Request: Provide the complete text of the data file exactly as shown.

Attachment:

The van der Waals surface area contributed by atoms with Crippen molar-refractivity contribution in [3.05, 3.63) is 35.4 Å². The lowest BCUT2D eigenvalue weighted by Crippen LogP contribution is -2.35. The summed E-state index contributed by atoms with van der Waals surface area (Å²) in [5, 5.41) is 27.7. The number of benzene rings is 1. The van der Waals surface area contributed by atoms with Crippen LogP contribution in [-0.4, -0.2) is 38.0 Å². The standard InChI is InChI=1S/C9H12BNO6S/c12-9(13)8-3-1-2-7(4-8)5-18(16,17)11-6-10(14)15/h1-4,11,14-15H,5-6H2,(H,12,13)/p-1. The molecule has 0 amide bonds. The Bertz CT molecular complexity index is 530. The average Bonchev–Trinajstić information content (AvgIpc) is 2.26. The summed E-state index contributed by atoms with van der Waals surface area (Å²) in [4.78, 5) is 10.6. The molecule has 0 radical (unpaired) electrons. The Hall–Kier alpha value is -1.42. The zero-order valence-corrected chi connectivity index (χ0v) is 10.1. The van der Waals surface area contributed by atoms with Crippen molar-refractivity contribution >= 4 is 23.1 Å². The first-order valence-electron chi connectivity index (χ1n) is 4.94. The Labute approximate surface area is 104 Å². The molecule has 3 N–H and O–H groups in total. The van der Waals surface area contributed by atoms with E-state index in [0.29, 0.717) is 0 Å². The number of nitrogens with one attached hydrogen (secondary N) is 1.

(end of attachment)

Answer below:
The van der Waals surface area contributed by atoms with Crippen molar-refractivity contribution in [3.05, 3.63) is 35.4 Å². The lowest BCUT2D eigenvalue weighted by Crippen LogP contribution is -2.35. The summed E-state index contributed by atoms with van der Waals surface area (Å²) in [5, 5.41) is 27.7. The number of benzene rings is 1. The van der Waals surface area contributed by atoms with Crippen LogP contribution in [-0.4, -0.2) is 38.0 Å². The standard InChI is InChI=1S/C9H12BNO6S/c12-9(13)8-3-1-2-7(4-8)5-18(16,17)11-6-10(14)15/h1-4,11,14-15H,5-6H2,(H,12,13)/p-1. The molecule has 0 amide bonds. The Bertz CT molecular complexity index is 530. The average Bonchev–Trinajstić information content (AvgIpc) is 2.26. The summed E-state index contributed by atoms with van der Waals surface area (Å²) in [4.78, 5) is 10.6. The molecule has 0 radical (unpaired) electrons. The Hall–Kier alpha value is -1.42. The zero-order valence-corrected chi connectivity index (χ0v) is 10.1. The van der Waals surface area contributed by atoms with Crippen molar-refractivity contribution >= 4 is 23.1 Å². The first-order valence-electron chi connectivity index (χ1n) is 4.94. The Labute approximate surface area is 104 Å². The molecule has 3 N–H and O–H groups in total. The van der Waals surface area contributed by atoms with E-state index in [0.29, 0.717) is 0 Å². The number of nitrogens with one attached hydrogen (secondary N) is 1.